Stone tool function at the paleolithic sites of Starosele and Buran Kaya III, Crimea: Behavioral implications
Stone tools are often the most abundant type of cultural remains at Paleolithic sites, yet their function is often poorly understood. Investigations of stone tool function, including microscopic use-wear and residue analyses, were performed on a sample of artifacts from the Paleolithic sites of Starosele (40,000–80,000 years BP) and Buran Kaya III (32,000–37,000 years BP). The Middle Paleolithic levels at Starosele exhibit a typical variant of the local Micoquian Industry. The artifacts from Buran Kaya III most closely resemble an Early Streletskayan Industry associated with the early Upper Paleolithic. The results of the functional analyses suggest that hominids at both sites were exploiting woody and starchy plant material as well as birds and mammals. Both sites show evidence of hafting of a wide variety of tools and the possible use of projectile or thrusting spears. These analyses were performed by using two different techniques conducted by independent researchers. Combined residue and use-wear analyses suggest that both the Upper Paleolithic and Middle Paleolithic hominids at these sites were broad-based foragers capable of exploiting a wide range of resources.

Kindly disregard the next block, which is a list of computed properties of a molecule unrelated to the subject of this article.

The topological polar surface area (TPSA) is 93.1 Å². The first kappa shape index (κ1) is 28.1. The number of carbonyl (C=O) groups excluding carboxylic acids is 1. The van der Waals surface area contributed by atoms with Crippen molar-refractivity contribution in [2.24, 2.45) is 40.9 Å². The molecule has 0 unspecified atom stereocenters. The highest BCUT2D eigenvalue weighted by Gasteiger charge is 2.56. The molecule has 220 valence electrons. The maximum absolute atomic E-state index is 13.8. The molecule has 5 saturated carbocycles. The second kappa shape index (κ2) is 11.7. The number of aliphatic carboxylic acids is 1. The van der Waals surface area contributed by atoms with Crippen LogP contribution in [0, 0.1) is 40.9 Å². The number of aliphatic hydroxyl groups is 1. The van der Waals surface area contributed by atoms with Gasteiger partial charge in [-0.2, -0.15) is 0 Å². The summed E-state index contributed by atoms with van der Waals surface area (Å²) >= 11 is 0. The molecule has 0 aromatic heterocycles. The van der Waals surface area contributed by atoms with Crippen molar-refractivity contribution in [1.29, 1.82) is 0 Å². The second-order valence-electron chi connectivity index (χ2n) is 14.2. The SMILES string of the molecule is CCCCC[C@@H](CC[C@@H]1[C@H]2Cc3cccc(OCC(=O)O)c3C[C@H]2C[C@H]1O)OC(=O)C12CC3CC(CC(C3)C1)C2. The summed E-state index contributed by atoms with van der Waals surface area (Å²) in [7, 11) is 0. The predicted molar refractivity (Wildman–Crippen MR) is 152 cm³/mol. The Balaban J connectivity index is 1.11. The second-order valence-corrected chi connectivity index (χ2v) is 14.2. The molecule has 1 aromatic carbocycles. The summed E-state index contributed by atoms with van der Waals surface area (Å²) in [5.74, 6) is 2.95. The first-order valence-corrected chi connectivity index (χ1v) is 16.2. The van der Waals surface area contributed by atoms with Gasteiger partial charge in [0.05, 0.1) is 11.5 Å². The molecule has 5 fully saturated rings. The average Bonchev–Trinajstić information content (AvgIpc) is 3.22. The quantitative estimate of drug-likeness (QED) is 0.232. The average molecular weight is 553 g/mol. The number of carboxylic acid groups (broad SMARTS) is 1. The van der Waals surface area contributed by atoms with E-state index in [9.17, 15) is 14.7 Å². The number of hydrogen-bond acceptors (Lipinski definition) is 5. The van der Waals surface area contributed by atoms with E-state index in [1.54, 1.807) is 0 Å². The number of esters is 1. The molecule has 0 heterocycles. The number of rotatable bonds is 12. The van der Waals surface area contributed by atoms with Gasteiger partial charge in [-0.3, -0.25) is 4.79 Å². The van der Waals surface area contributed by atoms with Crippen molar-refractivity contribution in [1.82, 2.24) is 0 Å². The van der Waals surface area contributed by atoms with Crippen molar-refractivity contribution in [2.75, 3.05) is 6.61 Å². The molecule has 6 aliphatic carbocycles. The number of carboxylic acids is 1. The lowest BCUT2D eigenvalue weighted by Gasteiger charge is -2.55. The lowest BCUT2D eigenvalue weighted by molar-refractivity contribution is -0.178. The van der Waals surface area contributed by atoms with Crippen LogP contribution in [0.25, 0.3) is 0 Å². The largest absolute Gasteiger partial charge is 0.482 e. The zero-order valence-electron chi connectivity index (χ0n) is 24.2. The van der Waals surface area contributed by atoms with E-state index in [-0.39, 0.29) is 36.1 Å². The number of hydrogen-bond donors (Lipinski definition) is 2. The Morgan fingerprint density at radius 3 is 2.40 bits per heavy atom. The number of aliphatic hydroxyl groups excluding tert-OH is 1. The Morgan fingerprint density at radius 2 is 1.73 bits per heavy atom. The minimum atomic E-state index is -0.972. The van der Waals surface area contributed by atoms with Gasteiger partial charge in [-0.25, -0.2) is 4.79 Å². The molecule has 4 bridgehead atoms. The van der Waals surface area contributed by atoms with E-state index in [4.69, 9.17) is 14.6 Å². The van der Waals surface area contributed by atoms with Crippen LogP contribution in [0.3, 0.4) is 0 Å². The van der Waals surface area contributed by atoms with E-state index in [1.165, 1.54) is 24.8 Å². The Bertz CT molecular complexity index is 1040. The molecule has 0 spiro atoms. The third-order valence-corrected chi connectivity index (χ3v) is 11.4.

Hardy, Bruce; Kay, Marvin; Marks, Anthony; and Monigal, Katherine, "Stone tool function at the paleolithic sites of Starosele and Buran Kaya III, Crimea: Behavioral implications" (2001). Proceedings of the National Academy of Sciences 98(19): 10972-10977. Faculty Publications. Paper 45.
Proceedings of the National Academy of Sciences